After having gone through the materials available (both the easy to find and the difficult to find) I have created what should be an accurate view of what the environments inside a VMware Open PaaS and VMforce world should look like. In this post is a series of diagrams that I have created based on what I have concluded is the way the current system works.
In the diagram above, starting at the top:
- Organization Context – This is likely a sub-Cloud of the overall Cloud, but I haven’t been able to clarify this in the code yet. It provides authentication and determines which services are available to be used and shared amongst User Accounts (aka Service Domains)
- User Account – This is done by registering an e-mail address and a password, each account is allocated a quota which is controlled by an administrator.
- URL – This is how external Applications, Users, APIs, etc. access the Application
- Mapping – Connects the URL to the Application (Allowing Applications to be Switched beneath the URL)
- Application – Also know as a “Droplet”, is made up of App Instances and connect to Service Instances
- Service Instances – Are useable/consumable/invoked instances of services from the Service Catalog
- Service Catalog – This is the listing of all available services that can currently be invoked for use by an Application
The above diagram shows a slightly more filled out Service Catalog. These are the services that were provided as examples by the VMware presentations and documentation that I have seen so far. The diagram also shows an even larger number of applications running, although each only has a single App Instances associated with it.
In this diagram (above), there are two URLs each providing access to an Application. The first application on the left has a single Application Instance and that App Instance is bound (see Binding Labels) to a MySQL Instance (Service Instance) and a RabbitMQ Instance (Service Instance). The two Service Instances are created from the Service Catalog’s MySQL and RabbitMQ entries.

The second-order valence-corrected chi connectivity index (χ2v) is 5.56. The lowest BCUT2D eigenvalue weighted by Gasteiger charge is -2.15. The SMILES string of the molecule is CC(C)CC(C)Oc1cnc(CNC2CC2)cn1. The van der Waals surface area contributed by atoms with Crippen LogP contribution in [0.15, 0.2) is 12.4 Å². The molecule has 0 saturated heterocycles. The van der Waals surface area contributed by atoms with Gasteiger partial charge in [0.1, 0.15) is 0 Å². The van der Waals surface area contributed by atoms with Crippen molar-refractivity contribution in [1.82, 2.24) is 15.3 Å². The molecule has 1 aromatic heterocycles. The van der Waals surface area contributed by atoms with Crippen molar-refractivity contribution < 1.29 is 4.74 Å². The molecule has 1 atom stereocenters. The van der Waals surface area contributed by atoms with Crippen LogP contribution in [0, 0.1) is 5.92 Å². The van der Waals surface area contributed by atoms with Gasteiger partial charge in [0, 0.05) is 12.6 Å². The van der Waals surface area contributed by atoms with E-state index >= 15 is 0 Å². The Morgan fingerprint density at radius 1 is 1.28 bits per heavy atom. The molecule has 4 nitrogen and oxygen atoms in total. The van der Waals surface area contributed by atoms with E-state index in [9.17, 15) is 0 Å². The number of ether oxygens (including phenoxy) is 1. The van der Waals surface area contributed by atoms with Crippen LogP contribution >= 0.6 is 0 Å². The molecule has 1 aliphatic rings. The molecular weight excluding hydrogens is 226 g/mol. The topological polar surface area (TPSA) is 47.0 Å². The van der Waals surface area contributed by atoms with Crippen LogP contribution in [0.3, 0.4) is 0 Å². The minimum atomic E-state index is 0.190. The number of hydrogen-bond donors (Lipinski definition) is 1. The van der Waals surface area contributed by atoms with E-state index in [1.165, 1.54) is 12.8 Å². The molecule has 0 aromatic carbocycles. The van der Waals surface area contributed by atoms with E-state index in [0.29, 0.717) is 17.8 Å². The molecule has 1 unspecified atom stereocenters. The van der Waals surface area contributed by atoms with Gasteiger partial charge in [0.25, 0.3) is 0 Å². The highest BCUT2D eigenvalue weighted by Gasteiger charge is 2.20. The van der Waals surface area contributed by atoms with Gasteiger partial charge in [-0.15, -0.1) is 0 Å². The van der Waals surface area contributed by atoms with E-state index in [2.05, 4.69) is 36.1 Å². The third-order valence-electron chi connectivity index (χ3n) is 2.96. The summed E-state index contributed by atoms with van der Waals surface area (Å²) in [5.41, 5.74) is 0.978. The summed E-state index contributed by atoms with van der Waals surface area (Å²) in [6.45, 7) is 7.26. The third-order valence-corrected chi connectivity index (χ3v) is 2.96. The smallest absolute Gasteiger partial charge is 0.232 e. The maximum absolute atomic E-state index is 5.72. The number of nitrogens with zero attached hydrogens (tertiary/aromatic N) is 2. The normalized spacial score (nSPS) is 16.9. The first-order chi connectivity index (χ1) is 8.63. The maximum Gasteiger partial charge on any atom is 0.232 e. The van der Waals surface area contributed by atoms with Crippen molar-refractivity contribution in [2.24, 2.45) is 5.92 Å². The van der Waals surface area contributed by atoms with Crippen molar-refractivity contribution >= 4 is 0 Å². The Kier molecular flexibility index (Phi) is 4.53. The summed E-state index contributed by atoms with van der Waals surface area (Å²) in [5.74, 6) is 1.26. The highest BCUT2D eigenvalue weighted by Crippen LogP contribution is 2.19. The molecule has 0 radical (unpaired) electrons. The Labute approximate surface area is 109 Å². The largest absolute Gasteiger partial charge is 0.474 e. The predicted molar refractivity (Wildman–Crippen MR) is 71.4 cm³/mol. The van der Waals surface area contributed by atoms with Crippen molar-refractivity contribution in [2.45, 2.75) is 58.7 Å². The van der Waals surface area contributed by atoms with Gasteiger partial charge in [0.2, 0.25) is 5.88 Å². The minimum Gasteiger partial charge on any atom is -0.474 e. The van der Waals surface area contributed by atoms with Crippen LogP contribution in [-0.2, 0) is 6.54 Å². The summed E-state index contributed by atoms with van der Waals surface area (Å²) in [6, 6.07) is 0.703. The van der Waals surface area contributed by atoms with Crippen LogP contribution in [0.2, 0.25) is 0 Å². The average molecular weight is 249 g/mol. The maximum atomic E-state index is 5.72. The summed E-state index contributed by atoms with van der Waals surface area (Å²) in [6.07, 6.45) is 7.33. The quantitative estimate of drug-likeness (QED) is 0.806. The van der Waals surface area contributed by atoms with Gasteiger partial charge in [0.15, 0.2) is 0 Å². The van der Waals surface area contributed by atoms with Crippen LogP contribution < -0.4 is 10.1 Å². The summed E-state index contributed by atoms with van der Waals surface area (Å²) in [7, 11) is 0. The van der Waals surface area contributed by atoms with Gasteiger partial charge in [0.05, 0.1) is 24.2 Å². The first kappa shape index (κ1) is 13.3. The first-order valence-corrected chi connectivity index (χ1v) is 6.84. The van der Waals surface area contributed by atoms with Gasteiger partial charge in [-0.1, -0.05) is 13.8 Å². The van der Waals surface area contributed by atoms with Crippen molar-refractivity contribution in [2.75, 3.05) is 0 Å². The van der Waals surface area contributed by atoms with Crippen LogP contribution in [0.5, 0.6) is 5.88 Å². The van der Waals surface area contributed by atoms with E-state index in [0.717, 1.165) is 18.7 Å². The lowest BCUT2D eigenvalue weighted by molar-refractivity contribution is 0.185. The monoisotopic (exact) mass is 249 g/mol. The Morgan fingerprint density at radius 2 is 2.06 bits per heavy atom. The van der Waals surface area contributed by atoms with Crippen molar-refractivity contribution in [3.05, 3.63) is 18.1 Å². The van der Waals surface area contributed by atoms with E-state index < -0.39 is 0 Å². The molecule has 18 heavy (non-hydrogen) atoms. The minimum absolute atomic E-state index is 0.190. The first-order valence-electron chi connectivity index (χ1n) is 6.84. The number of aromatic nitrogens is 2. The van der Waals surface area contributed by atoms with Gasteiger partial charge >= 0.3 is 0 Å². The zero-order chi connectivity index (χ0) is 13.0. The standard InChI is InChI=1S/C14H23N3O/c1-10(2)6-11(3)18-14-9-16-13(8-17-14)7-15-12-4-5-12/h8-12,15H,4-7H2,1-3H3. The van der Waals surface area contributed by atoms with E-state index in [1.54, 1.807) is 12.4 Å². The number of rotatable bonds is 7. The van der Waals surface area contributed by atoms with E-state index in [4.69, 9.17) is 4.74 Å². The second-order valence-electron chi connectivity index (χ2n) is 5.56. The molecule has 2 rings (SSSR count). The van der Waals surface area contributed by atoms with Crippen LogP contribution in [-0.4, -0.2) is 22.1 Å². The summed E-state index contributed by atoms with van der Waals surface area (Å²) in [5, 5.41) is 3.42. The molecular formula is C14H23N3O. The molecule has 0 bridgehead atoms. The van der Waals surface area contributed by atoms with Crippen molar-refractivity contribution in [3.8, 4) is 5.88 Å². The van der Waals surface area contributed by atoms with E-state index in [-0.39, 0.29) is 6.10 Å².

The second Application has three App Instances inside of it, all of which are bound to the SAME RabbitMQ Instance that the first Application is (this means that the two Applications can share information through the RabbitMQ Instance). The MySQL Instance is a separate MySQL Instance from the first Application MySQL Instance, although both are based/invoked from the MySQL Service in the Service Catalog. The Redis, Memcache, and MongoDB instances are all bound to each of the App Instances in the second application and are used by all three instances.
The final Diagram is from information I came across while digging through the VMC Ruby code. The code has fields in it for “Service Tiers”, which based on some poking around on Salesforce’s website, I came up with the above possibilities. I don’t know if this is 100% accurate, but based on the information I think it provides a pretty reasonable approach to exposing provider services to Developers looking to write code on a Cloud platform such as VMforce.
There are several more interesting things that I have come across since I began going through the code. I will be blogging about them soon.
Hmmm… I wonder if VMware is thinking outside the virtual box for some of these services. The temptation so far has been to make “services” be limited to VM deployed instances. Your middle service tier appears to be web services. Do you know if VMware also sees SQL, Tables, Cache, etc as deployable services?